1) Postman asserts that the Constitution, Federal Communications Act, and the Bible “make no mention” of the ideas that “fat people are now effectively excluded from running for high political office,” “those without public appeal are excluded from addressing the public,” and “God loves those who make people laugh,” respectively. He makes these allusions so as to appeal to authority, whether to old laws (Constitution), modern laws (Communications Act of 1934), or the laws of religion (Bible). Postman puts these in this order so as go in an order of importance (God, family, country), with the Bible going last to add emphasis and the Constitution going first to introduce the idea of media’s influence on all three.
3) Postman uses smoke signals as an example for his claim that some modes of communication are insufficient or incapable of being used to convey certain idea. This is something he does often throughout the book, a similar example being the use of poetry. Just as smoke signals cannot carry philosophical ideas, and poetry translated into different languages loses its meaning, television cannot transmit, or at the least loses the meaning, of the written word.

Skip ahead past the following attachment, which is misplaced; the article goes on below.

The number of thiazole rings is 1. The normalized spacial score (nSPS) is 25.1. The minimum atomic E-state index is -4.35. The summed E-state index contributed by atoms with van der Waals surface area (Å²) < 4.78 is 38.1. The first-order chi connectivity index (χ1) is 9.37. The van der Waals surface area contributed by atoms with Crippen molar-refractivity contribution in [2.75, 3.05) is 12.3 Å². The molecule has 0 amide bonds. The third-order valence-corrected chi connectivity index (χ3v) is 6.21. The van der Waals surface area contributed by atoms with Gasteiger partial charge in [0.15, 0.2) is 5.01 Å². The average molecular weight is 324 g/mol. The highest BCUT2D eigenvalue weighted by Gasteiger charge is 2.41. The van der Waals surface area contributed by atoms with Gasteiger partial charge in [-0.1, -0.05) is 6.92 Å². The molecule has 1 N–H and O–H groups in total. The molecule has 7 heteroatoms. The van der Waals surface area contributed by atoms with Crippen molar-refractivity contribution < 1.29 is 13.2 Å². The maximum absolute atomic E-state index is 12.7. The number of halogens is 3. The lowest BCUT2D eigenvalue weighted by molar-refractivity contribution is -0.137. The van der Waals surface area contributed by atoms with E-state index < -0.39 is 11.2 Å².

4) Postman uses a paternal, knowing tone when referring to Aristotle, in that he sees some of Aristotle’s methods as flawed, at least if they had been in the same context of our world. He cites Aristotle’s beliefs of women having fewer teeth than men, and that babies are healthier when conceived when the wind is in the North. Postman looks at Aristotle’s claims as unfounded and childish, especially when he remarks that there is no record of Aristotle ever using scientific methods such as surveys, or counting either of his wives’ teeth to see if they truly had fewer than his own. However, Postman understands the reality that “we moderns” have plenty of our own gaps in logic, and that is the reason why he mentions Aristotle to begin with. He uses the ridiculousness of the beliefs of even a respected man of history to show that we are truly no